One of Uganda’s finest coffee roaster and seller of premium specialty coffee beans, Bushbucks Coffee, has made its maiden coffee consignment to Japan as it looks to expand its footprint in the global market.
In a flagship event yesterday at their head office, Bushbucks Coffee handed over a consignment of 34 boxes of roasted coffee to DHL Global Forwarding for further shipment to Japan. Bushbucks Coffee now adds Japan to their other existing foreign markets like the U.S. and U.K where it is already selling its range of roasted coffee.
“As a brand that prides in a meticulous process and stringent quality control measures which results in a premium coffee experience for our consumers, the entry of Bushbucks Coffee into the Japanese market is yet another milestone in ensuring we get Uganda’s unique coffee to as many tables across the globe,” said Mr. Chirag Pandya, Director, Bushbucks Coffee.
He also added that the guidance and support they received from Uganda Coffee Development Authority (UCDA) in choosing the right Coffee beans, developing roast profiles and different platforms to showcase their products, has played an important role in the brand’s story.
Bushbucks Coffee’s premium blend of Espresso and Nyasaland variety of Arabica Coffee is now available to not only the Ugandan consumers but also coffee lovers in New York, London and Tokyo. The products, according to the producer, will be available in local retail outlets and cafes in Tokyo from the 1st week of November 2021 onwards.
Bushbucks Coffee derives its name from indigenous species of antelopes -the Bushbucks, with geometrically shaped white patches or spots on the most mobile parts of its body – found on the slopes of Mt. Elgon. This speaks to the brand’s geographical identity and traceability, that is home to its original Green Coffee beans.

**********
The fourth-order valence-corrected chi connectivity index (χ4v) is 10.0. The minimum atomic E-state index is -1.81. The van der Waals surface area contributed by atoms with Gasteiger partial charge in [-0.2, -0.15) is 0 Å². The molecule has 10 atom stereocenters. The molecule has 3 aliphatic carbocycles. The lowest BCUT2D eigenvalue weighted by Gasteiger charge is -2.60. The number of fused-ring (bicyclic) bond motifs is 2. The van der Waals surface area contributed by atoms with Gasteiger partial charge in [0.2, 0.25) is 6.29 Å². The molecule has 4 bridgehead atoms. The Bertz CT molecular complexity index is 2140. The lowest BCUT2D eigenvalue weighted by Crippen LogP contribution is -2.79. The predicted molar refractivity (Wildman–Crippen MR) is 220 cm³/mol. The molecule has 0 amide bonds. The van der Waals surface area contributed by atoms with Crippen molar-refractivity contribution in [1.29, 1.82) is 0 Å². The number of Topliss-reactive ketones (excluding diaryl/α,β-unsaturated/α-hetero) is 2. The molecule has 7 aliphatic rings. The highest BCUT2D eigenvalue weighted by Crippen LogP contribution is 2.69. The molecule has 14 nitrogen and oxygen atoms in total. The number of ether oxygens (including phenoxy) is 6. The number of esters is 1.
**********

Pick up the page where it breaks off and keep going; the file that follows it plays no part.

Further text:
Coffee lovers in Uganda and abroad can now enjoy a variety of Bushbucks coffee packed in its slick 250g and 500g pouches at an affordable price. Besides the fine ground coffee, consumers can as well order for whole bean coffee.
Bushbucks Coffee also works directly with farmers in facilitating some of the processes like milling the coffee which automatically increases the farmer’s income given that they are paid at an international rate and a premium on top of every yield.
Bushbucks Coffee has provided a livelihood for hundreds of coffee farmers in Bugisu sub-region in Eastern Uganda, who are involved in selectively picking the coffee cherries, sorting them into different quality categories and processing the coffee.
Nyasaland coffee, which is one of Africa’s oldest Arabica coffee varieties and Bushbucks’ flagship coffee blend, gives good results when fully washed. This coffee has great balance, fine acidity, good body, chocolate overtones, citric and floral notes.
Mr. Pandya explains that working closely with the farming communities is critical in broadening the understanding on the Nyasaland variety’s characteristics while discovering more about its cultivation and processing techniques.
The value chain also involves preservation, value addition and quality control, all of which have created opportunities for local households to earn income sustainably.
“Our mission is to bring together the efforts of all those who worked on the taste of the cup. From validating the efforts of the farmers, pickers, those who processed, sorted and graded the coffee, cuppers and roasters,” Mr. Pandya adds.
Africa’s second-largest coffee producer after Ethiopia, Uganda exported 6.4 million 60-kilogram bags of coffee worth $607.8 million in the last 12 months (September 2020 to August 2021) compared to 5.2 million bags valued at $502.2 million in the previous year. This represents a 22.9 percent and 21 percent year-on-year increase in both quantity and value respectively. There was an increase of 34.8 percent and 63 percent in quantity and value in Uganda’s exports of Robusta and Arabica respectively in August this year compared to August 2020.
UCDA says the increase in Robusta exports during the month of August compared to the previous year was due to favorable weather and a positive trend in global coffee prices in the month of July and August as Brazil, the world’s largest producer of coffee, faced the threat of frost, which prompted exporters to release their stocks.